I don’t normally review books on public speaking, but my contact at O’Reilly suggested I take a look at Scott Berkun’s Confessions of a Public Speaker and I enjoyed it very much. I do some speaking on design and branding, most recently a presentation on OpenType for my local InDesign User Group, and I have been interested in improving my speaking skills. This book focuses on speakers who present to large and small audiences—not really those who present to clients—and is uniquely entertaining and illuminating.
Scott Berkun is a wonderfully intriguing author, speaker and tech insider who is perfect for Confessions of a Public Speaker. He’s extremely candid—he even reveals how much he makes, which few people in any profession are comfortable doing—and has unique viewpoints on everything from “15 minutes of fame” to speaker’s fees to Americans’ place in the scheme of worldly wealth. He’s also a wickedly funny writer and I’d recommend the book if only for its humor.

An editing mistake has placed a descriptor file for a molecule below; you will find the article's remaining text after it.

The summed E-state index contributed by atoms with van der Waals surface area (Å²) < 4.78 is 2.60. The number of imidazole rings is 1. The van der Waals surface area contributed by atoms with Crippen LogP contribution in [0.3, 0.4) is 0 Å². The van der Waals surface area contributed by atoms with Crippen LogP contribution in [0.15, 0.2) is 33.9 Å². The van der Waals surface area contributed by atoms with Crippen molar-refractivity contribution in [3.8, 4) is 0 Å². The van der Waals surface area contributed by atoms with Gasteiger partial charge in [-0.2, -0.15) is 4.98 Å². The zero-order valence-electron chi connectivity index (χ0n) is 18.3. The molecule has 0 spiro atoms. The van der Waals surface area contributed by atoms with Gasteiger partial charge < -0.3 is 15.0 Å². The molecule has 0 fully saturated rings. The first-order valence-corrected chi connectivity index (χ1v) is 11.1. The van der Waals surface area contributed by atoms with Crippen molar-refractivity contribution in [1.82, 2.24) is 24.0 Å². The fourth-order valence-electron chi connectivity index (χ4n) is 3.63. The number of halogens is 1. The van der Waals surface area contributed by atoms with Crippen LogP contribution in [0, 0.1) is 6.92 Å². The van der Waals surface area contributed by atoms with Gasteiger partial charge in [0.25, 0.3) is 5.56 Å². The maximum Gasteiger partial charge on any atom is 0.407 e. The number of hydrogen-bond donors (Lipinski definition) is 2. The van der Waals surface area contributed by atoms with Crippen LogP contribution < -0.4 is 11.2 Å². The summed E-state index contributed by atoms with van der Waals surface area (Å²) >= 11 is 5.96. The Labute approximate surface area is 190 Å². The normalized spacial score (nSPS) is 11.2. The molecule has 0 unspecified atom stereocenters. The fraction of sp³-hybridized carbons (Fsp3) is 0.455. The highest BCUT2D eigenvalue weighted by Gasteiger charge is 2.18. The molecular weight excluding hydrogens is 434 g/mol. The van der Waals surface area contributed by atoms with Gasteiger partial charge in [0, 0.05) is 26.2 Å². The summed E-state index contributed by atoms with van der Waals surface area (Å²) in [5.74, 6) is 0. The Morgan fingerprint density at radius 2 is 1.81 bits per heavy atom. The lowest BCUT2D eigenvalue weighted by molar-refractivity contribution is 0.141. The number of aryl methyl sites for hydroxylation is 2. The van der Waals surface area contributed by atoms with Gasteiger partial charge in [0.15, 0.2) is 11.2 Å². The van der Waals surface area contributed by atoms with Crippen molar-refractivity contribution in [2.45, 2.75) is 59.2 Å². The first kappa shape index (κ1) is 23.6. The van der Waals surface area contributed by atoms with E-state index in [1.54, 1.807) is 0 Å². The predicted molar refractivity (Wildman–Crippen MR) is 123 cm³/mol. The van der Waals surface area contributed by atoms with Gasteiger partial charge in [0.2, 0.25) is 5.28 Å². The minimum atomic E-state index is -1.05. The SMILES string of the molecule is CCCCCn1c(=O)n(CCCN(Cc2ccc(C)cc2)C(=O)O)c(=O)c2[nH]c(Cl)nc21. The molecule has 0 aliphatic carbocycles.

Confessions of a Public Speaker also is a strong resource for speakers and presenters of all kinds. I do think the book is written for people speaking in front of audiences but some of the material is also helpful for those presenting to clients or coworkers, or even teaching others in general. The anecdotes Scott uses throughout the book are beautiful gems; one of my favorites is the the story of him taking a driving lesson from his brother to start out the chapter “The clutch is your friend.” It makes for a good lesson for public speakers as well.
The combination of dynamic writing, experience, compelling anecdotes and a focus on the presentation makes Confessions of a Public Speaker an exceptional book, and one that I’m happy to give a perfect rating for. The book may not be too technical or throw around much speaking lingo, but what it does do is even better.